Puppy, just keep calling them out and correcting them, every time. Yeah it may not actually do anything to make them think or change, but it reinforces that you are breaking the chains and you are growing stronger day by day.

WARNING: they can get very disturbed by this so best to stay calm and work on your best passive aggressive! grin

FreudianSlipper Mon 20-Jun-11 20:26:21

there are so many reasons why he could abuse but the main reason is because he starts to feel his needs and is entitled too and enjoys the control be it emotional or with violence too

i do not buy into he was abused, drink/drug alcohol and so on because it is always more controlled than that. if this was the case men would be lashing out and hitting their partners no matter where they were or who was around but the thing is they never do, they never abuse in front of others or very rarely and with emotional abuse they tone it right down and then the only ones who pick up on it are other abusers or those who have experienced it themselves

a man (or women before the poor menz comments start) beign abusive is always about meeting his needs not his partners but why he has these needs well there could be a thousand reasons or jsut the one or none but not one of them overrides that he does it because likes the control it gives him it makes him feel safe this is what it is about nothing else

AnyFucker Mon 20-Jun-11 20:26:59

interesting post

haven't got a lot of time to comment much, but it certainly gets me riled when excuses are made for abusive men

there is no excuse, no justification not ever

I had a shit childhood. I am open to lots of media influences. I don't, and would never, abuse people.

babyhammock Mon 20-Jun-11 20:31:04

I spent 5 years trying to understand why ex behaved the way he did and made 1,000,000 excuses for it...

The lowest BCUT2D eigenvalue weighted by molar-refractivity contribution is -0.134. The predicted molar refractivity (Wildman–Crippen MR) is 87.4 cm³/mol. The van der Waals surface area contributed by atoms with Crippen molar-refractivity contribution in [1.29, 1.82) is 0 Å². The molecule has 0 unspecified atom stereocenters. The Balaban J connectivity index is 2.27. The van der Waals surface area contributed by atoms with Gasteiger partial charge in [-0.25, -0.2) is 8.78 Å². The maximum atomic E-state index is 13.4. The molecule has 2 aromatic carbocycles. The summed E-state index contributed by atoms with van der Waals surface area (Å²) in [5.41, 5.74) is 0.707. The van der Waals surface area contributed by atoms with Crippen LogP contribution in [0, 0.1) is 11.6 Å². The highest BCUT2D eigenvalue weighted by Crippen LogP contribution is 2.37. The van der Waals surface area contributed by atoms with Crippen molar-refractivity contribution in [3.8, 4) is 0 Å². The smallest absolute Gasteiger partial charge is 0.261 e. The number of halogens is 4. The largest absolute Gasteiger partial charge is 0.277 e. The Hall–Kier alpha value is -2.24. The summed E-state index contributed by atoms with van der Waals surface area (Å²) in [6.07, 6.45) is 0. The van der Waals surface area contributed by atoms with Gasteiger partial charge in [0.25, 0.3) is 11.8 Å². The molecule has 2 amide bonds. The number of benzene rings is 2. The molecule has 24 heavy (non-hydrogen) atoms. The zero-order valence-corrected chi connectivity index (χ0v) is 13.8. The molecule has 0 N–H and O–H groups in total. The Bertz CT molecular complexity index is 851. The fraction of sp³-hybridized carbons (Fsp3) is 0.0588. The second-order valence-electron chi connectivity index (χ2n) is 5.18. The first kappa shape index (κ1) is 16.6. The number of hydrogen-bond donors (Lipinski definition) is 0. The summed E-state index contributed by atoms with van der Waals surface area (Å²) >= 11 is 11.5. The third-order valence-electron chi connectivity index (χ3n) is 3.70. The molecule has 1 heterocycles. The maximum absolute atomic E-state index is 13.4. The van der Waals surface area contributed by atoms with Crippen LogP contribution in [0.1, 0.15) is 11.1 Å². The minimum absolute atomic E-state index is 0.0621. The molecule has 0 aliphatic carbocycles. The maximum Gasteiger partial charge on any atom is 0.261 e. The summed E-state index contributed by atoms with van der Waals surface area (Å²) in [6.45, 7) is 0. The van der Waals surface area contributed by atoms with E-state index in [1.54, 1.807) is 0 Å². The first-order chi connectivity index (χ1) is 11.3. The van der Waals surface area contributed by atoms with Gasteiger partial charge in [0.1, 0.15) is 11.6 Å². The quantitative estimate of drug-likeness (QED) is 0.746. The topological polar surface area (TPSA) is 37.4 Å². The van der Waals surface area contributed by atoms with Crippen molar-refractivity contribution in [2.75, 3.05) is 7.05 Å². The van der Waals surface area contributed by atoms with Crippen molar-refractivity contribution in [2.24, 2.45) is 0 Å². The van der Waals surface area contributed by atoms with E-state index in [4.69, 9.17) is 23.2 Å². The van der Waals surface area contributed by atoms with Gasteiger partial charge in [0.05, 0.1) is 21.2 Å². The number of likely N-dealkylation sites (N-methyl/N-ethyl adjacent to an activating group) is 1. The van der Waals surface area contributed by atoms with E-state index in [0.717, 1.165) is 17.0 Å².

He treated me that way because that's how he felt he was entitled to treat me and I know he knew what he was doing..

All these reasons people come up with that make excuses for it just feed into the victims need to try and help them..

Anniegetyourgun Mon 20-Jun-11 20:33:48

That's the bottom line of it, Hissy. It doesn't matter why they do what they do unless, by understanding, we can change it. As we can't change it, the choices are narrowed to put up with it, or don't. Finding out why is a mere intellectual exercise, interesting but ultimately irrelevant to the central decision: whether you can (or are prepared to) live like that any more. Hopefully the Freedom Programme will offer tools to help the abused realise they don't have to put up with it.

"As long as he needs me, I know where I must be..." and you know what happened to her.

FreudianSlipper Mon 20-Jun-11 20:35:26

jsut reread my post

what i was trying to say he could give a thousand reasons but there is not reason apart from him wanting, feeling a need and a sense of entitlement to behave in such a way

humptydidit Mon 20-Jun-11 20:35:48

hissy good luck with freedom programme, hope it will be valuable to you, like it has been for me.

Will try to catch up with other thread later on.

YOu are right, of course, it doesn't really matter why, it doesn't make it right. I said to the course leader today that I have difficulty imagining "where do his beliefs come from" because it's all so alien to me. Like anyfucker said, I had a crap childhood and I am exposed to the media but I don't abuse people, so it makes it very difficult to imagine why anybody else would.

I guess that this is ultimately my anger at the situation I have escaped from emerging in a different light and I will soon put it behind me and move on grin